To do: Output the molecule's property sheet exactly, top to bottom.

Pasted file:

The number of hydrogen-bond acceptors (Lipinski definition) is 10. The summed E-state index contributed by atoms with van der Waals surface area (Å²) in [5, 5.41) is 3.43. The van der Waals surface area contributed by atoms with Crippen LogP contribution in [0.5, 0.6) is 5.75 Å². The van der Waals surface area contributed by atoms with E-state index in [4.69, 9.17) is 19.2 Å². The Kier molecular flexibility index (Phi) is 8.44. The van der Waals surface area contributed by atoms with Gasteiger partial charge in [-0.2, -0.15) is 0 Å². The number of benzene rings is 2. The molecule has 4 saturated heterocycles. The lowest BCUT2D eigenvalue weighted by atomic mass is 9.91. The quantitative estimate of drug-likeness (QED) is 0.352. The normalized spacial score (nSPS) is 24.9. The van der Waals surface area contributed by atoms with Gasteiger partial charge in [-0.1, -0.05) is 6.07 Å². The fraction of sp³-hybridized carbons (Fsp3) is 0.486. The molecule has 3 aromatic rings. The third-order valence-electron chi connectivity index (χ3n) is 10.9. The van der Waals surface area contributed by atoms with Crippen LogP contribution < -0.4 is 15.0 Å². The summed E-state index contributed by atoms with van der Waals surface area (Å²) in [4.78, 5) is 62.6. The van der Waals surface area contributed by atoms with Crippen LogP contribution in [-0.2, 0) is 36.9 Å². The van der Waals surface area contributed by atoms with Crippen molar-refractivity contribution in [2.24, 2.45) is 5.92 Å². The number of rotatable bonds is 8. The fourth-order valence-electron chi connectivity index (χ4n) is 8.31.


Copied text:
The number of hydrogen-bond acceptors (Lipinski definition) is 10. The summed E-state index contributed by atoms with van der Waals surface area (Å²) in [5, 5.41) is 3.43. The van der Waals surface area contributed by atoms with Crippen LogP contribution in [0.5, 0.6) is 5.75 Å². The van der Waals surface area contributed by atoms with E-state index in [4.69, 9.17) is 19.2 Å². The Kier molecular flexibility index (Phi) is 8.44. The van der Waals surface area contributed by atoms with Gasteiger partial charge in [-0.2, -0.15) is 0 Å². The number of benzene rings is 2. The molecule has 4 saturated heterocycles. The lowest BCUT2D eigenvalue weighted by atomic mass is 9.91. The quantitative estimate of drug-likeness (QED) is 0.352. The normalized spacial score (nSPS) is 24.9. The van der Waals surface area contributed by atoms with Gasteiger partial charge in [-0.1, -0.05) is 6.07 Å². The fraction of sp³-hybridized carbons (Fsp3) is 0.486. The molecule has 3 aromatic rings. The third-order valence-electron chi connectivity index (χ3n) is 10.9. The van der Waals surface area contributed by atoms with Crippen LogP contribution < -0.4 is 15.0 Å². The summed E-state index contributed by atoms with van der Waals surface area (Å²) in [4.78, 5) is 62.6. The van der Waals surface area contributed by atoms with Crippen LogP contribution in [-0.2, 0) is 36.9 Å². The van der Waals surface area contributed by atoms with Crippen molar-refractivity contribution in [2.24, 2.45) is 5.92 Å². The number of rotatable bonds is 8. The fourth-order valence-electron chi connectivity index (χ4n) is 8.31.